Vertigo is disorientation or a sensation of motion where it does not exist and the feeling that one is swaying, or tilting or feels like spinning.
Light headedness or dizziness happens when there is not enough blood getting to the brain. The most common reason for this is low blood pressure or dehydration especially during a sickness.
The motion of getting up too fast from a laying or seating position and it could also be due to the flu, cold, allergies and hypoglycemia. Heart attack, stroke and a severe drop of blood pressure will cause light headedness together with chest pains, fast heart rate, change in vision, slurred or loss of speech among others.
Vertigo is caused by either Benign Positional Vertigo, occurs when changing position of the head and Labyrinthitis is usually followed or accompanied by a flu, cold or an inner ear infection. Another cause of Vertifo is Meniere’s disease – an inner ear infection that causes, among other things loss of balance and tinnitus or ringing in the ears.
How long does vertigo last? It differs for every one. It may last for a few days to a month or even more than that. It also depends on the type of light headedness you feel.
The on-set of vertigo that comes with a sudden movement or changing positions of the head, benign positional vertigo, will last for a few seconds. The type of vertigo will determine how long does vertigo last.
Labyrinthitis type of vertigo will last for as long as the condition is present especially if the condition is that of a cold. The pressure on the sinus could affect the inner ear and so until that pressure is relieved the vertigo will be present which could be anywhere from 10 to 14 days for how long does vertigo last.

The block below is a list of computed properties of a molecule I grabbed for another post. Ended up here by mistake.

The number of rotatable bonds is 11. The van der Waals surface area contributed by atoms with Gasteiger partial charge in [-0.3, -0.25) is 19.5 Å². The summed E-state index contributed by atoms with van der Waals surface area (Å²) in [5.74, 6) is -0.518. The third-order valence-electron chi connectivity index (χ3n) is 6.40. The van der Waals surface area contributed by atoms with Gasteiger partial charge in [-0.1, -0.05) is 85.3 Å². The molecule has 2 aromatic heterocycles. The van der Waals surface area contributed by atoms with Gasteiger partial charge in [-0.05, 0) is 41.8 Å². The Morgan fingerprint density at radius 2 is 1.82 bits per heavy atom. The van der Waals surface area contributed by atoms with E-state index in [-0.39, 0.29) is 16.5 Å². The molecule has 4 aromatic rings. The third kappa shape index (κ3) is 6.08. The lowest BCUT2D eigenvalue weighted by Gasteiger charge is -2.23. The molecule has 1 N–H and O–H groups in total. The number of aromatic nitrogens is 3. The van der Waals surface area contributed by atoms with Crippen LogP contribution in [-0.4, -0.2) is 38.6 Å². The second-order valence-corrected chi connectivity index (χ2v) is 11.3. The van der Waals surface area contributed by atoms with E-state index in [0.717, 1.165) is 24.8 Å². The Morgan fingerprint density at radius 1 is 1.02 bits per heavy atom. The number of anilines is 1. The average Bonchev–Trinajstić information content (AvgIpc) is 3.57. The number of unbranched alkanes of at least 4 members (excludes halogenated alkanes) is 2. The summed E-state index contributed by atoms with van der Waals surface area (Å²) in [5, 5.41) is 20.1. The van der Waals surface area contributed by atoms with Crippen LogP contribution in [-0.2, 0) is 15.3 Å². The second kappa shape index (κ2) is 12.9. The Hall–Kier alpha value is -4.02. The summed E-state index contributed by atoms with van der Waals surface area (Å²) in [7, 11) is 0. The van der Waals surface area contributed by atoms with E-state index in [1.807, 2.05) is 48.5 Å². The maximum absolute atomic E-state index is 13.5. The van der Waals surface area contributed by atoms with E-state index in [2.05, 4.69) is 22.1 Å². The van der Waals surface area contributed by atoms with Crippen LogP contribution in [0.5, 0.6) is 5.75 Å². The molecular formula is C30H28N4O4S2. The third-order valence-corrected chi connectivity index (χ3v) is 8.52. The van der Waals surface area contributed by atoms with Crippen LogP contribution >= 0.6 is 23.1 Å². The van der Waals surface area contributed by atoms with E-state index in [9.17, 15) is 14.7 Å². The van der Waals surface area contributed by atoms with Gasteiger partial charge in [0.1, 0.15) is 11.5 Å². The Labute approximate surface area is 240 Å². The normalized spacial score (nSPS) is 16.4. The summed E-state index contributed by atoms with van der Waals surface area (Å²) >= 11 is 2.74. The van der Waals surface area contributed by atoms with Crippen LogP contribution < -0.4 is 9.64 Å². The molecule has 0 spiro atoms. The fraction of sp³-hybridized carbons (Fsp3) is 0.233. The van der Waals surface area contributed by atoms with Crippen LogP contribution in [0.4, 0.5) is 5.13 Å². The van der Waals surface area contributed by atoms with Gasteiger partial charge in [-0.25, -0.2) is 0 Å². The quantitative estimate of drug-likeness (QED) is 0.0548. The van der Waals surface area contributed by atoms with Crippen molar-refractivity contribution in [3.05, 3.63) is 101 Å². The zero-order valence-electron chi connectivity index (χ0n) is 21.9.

Acute peripheral vertigo, which is secondary to vestibular neuronitis, is dizziness with a sudden on-set and gets worse progressively. The vertigo will resolve over several weeks however the sense of imbalance may last for months this is how long does vertigo last.
How long does vertigo last for patients with acute central vertigo due to posterior circulation stroke, will last for up to 48 hours. Whereas patients with vertigo lasting for only minutes may be due to vertebro – basilar artery TIA. As well as patients with a sudden on-set of vertigo that lasts for a few hours may be due to an on-set of Meniere’s disease.
As you can see, there are so many reasons for vertigo and the length of time for vertigo to last is dependent on the type.
The worst vertigo I had, and the only one I had which lasted for more than a few seconds or minutes, lasted for at least 6 weeks. The on-set happened when I had a cold and went ahead and used a nasal spray which right after the feeling of light headedness and nausea and disorientation happened. The first diagnosis for me was pregnancy due to the symptoms of nausea and light headedness. After reassuring the physician that it was not pregnancy, during consultation it was determined that I had vertigo. Simple movements as in standing or laying down even just being in a moving vehicle was not easy and although the vertigo cleared on its own, it took longer than a month for the vertigo to clear.
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